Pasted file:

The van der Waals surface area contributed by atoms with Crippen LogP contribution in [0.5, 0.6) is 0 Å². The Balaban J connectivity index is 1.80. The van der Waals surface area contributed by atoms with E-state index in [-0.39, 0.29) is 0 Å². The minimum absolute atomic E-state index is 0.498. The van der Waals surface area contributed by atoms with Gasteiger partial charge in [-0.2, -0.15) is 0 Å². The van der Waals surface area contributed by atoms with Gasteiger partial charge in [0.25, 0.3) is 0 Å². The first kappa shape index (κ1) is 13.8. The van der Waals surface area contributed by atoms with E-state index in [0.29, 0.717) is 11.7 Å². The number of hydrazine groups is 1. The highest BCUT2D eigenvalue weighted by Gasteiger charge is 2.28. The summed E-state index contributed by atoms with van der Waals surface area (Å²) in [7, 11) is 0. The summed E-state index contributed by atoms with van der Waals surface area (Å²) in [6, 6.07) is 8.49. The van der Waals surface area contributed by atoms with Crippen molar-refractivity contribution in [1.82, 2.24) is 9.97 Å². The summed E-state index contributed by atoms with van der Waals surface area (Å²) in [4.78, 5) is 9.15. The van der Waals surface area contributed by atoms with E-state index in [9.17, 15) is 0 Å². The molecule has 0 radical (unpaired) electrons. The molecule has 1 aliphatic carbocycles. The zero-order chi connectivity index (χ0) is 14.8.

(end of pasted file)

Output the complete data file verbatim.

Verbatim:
The van der Waals surface area contributed by atoms with Crippen LogP contribution in [0.5, 0.6) is 0 Å². The Balaban J connectivity index is 1.80. The van der Waals surface area contributed by atoms with E-state index in [-0.39, 0.29) is 0 Å². The minimum absolute atomic E-state index is 0.498. The van der Waals surface area contributed by atoms with Gasteiger partial charge in [-0.2, -0.15) is 0 Å². The van der Waals surface area contributed by atoms with Gasteiger partial charge in [0.25, 0.3) is 0 Å². The first kappa shape index (κ1) is 13.8. The van der Waals surface area contributed by atoms with E-state index in [0.29, 0.717) is 11.7 Å². The number of hydrazine groups is 1. The highest BCUT2D eigenvalue weighted by Gasteiger charge is 2.28. The summed E-state index contributed by atoms with van der Waals surface area (Å²) in [7, 11) is 0. The summed E-state index contributed by atoms with van der Waals surface area (Å²) in [6, 6.07) is 8.49. The van der Waals surface area contributed by atoms with Crippen molar-refractivity contribution in [1.82, 2.24) is 9.97 Å². The summed E-state index contributed by atoms with van der Waals surface area (Å²) in [4.78, 5) is 9.15. The van der Waals surface area contributed by atoms with E-state index in [9.17, 15) is 0 Å². The molecule has 0 radical (unpaired) electrons. The molecule has 1 aliphatic carbocycles. The zero-order chi connectivity index (χ0) is 14.8.